HealthDay News — For patients with Parkinson’s disease (PD), dopamine agonist (DA) use is associated with incidence of impulse control disorders (ICDs) in a dose-effect relationship, according to a study published online June 20 in Neurology.

Jean-Christophe Corvol, MD, from the Assistance Publique Hôpitaux de Paris, and colleagues used data from a multicenter longitudinal cohort of consecutive patients with PD with no more than 5 years of disease duration at baseline. Patients were followed up annually up to 5 years to examine the longitudinal dose-effect correlation between dopamine replacement therapy and ICDs. During face-to-face semi-structured interviews with movement disorder specialists, ICDs were evaluated. 

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The researchers found that 86.6% of the 411 patients took a DA at least once since disease onset. The 5-year cumulative incidence of ICDs was 46.1% in 306 patients without ICDs at baseline (DA ever-users, 51.5%; DA never users, 12.4%). There was an increase in the prevalence of ICDs from 19.7% at baseline to 32.8% after 5 years. There was a correlation for ICDs with ever DA use (prevalence ratio, 4.23). There were independent associations for lifetime average daily dose and duration of treatment with ICDs, with significant dose-effect relationships. After discontinuation of DA, ICDs progressively resolved.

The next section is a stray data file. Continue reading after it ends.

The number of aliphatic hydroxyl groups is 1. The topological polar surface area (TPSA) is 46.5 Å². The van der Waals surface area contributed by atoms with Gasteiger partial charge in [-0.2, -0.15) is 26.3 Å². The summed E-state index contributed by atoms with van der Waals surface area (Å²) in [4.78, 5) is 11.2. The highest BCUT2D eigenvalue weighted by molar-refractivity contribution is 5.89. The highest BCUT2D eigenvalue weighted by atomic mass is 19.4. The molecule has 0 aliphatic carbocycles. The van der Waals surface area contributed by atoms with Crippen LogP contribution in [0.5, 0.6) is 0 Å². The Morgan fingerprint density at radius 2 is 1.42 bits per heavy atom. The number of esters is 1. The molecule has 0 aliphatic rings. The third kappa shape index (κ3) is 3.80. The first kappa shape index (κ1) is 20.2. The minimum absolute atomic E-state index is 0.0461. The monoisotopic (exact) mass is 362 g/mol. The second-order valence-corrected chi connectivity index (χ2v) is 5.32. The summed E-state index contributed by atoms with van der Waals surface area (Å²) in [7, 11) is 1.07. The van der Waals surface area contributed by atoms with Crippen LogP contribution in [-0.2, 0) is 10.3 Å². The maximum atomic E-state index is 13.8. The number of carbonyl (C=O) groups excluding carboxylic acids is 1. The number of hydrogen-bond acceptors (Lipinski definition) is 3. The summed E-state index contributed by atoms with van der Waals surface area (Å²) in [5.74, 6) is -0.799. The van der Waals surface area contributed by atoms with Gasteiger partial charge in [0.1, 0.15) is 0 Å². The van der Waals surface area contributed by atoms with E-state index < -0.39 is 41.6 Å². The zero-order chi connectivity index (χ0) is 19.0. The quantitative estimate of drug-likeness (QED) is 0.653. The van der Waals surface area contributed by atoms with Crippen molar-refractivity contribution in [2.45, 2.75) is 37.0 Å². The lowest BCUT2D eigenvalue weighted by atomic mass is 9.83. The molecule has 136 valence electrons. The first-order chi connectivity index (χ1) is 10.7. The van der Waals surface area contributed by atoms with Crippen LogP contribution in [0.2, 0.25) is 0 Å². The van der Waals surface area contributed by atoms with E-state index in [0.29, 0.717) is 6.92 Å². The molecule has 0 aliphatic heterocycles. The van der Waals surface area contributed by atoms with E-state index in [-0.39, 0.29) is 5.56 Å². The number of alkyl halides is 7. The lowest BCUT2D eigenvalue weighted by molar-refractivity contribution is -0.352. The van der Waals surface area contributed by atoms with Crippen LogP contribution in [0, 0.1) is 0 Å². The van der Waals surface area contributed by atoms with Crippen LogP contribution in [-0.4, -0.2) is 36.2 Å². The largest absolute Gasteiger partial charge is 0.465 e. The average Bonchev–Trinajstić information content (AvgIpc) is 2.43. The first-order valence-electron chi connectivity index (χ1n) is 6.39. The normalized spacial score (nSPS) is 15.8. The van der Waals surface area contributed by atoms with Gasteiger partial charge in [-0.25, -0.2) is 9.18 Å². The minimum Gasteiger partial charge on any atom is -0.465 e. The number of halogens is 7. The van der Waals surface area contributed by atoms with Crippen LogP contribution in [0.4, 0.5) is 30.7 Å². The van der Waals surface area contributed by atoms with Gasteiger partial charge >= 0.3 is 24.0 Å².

“ICDs were strongly associated with DA use with a dose-effect relationship; both increasing duration and dose were associated with ICDs,” the authors write. “ICDs progressively resolved after DA discontinuation.”

Several authors disclosed financial ties to the pharmaceutical industry.

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